Tuesday, April 12, 2011

Dance of the Educational Fairy

The Archdiocese of St. Louis provided our school with a Fine Arts grant to be used this school year.  With this grant and a contribution from the Home and School Association, the fifth grade students would be able to participate in a the Dancing Classrooms program.  After much debate, the Home and School Association put it to a vote.  It passed with flying colors.

Yet, as the semester progressed, a few parents become disgruntled with the idea of their child learning dance in school.  Their argument was that school was not the place for "non-essential" material and wanted the students' full attention directed towards the "core" subjects.  On their own accord, the school had already manipulated the fifth grade schedule to ensure no neglect of these said core subjects.  For instance, the fifth graders have two Math periods on Fridays to make up the Math class they are missing on Wednesday for the Dancing Classroom curriculum.

To no avail, these parents still complained.  Fearing their child would fall behind academically because of the "silly" dancing they took it a step further.  Not only are they not accepting of the Dancing Classrooms, they feel that music, art and computer classes have no place in their child's academia.  And the age old battle ensues.

Needless to say, I have great frustration with this entire scenario.  And without going into a day long litany about my views on education...I just want to punch these parents in the face. 

I am proud of the school for sticking to their guns in regards to this program and all of their fine art programs.  I am proud that the school was able to accommodate the Dancing Classrooms program without sacrificing the core academic material.  I am proud of my daughter and all of her fifth grade classmates for the astounding amount of effort they put into this program.  It showed on each one of their faces as they performed at today's dress rehearsal.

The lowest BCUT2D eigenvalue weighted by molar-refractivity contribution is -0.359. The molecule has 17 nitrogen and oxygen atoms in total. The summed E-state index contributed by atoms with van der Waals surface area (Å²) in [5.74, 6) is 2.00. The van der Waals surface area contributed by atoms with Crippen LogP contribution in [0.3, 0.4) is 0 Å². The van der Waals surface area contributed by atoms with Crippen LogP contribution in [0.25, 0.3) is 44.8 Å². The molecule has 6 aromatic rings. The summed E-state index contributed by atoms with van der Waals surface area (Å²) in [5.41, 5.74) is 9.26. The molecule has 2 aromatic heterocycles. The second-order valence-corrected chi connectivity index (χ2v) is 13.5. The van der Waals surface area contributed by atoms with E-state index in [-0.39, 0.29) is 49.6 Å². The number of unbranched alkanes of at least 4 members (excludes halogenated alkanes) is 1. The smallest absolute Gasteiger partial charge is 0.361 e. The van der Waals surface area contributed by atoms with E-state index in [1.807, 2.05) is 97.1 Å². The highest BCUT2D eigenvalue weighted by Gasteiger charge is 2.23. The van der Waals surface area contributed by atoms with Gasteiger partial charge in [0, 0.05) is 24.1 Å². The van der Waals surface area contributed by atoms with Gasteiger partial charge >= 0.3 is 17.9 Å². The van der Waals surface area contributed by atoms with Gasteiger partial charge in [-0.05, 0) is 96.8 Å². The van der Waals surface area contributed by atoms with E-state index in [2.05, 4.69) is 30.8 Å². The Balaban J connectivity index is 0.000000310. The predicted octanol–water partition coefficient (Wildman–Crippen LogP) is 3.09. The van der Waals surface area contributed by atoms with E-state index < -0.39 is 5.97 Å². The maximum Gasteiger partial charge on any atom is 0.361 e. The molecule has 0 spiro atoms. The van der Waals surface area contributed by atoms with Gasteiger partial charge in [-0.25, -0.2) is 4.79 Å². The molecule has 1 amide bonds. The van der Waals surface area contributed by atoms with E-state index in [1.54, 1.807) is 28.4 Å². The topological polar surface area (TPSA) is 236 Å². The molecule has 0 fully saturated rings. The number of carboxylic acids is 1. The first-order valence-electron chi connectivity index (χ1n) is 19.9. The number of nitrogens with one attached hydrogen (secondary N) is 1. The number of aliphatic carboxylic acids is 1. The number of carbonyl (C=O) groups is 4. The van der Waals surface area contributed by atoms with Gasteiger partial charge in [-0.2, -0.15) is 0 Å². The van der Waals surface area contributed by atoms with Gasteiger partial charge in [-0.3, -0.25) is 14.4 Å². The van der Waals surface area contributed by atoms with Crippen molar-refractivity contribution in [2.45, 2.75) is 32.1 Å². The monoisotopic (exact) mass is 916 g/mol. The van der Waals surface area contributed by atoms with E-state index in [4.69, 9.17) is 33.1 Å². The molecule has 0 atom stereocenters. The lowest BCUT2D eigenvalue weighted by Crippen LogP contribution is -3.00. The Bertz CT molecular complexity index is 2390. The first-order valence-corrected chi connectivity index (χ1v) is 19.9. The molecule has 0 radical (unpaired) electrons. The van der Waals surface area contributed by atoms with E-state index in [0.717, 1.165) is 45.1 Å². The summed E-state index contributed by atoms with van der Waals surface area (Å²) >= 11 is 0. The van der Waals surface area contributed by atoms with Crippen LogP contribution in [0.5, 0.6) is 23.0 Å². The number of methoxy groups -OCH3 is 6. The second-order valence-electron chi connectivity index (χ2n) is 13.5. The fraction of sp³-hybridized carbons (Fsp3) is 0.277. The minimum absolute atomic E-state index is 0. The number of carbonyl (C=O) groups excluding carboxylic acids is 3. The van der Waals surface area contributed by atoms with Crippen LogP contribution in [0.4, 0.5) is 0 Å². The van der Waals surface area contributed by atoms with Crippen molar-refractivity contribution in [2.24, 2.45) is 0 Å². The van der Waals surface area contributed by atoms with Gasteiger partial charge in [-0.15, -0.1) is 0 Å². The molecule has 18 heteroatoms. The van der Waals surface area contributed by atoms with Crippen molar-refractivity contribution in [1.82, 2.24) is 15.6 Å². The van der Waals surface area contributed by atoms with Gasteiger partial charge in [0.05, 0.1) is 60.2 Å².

All dressed to the nines, the fifth graders made their entrance into the gym with elegance and grace.  They demonstrated small renditions of the fox trot, rumba, waltz, tango, swing and polka.  As the parents looked on and the younger students looked up, the room was filled with pride and admiration.  Each dance led to louder cheers ending with the entire auditorium dancing in their seats.

Although, they may not have had a written exam or a term paper or multiple choice test at the end of this class, they have lessons and an experience that will last a life time.

So, please, tell me again how this education has no value? 

Because this girl, seems to have learned a lot!


Shell said...Best Blogger Tips[Reply to comment]Best Blogger Templates

I think programs like this are NEEDED in schools. Our kids need the basics, but they need to know there is more to life than that.

Samantha said...Best Blogger Tips[Reply to comment]Best Blogger Templates

What a great opportunity! It's a shame that some of the other parents didn't see it that way. I remember learning dance as part of gym class, of all things, when I was in 8th grade. Not only is it a nice skill to have, especially in a society where no one seems to know how to really dance anymore, it's great exercise.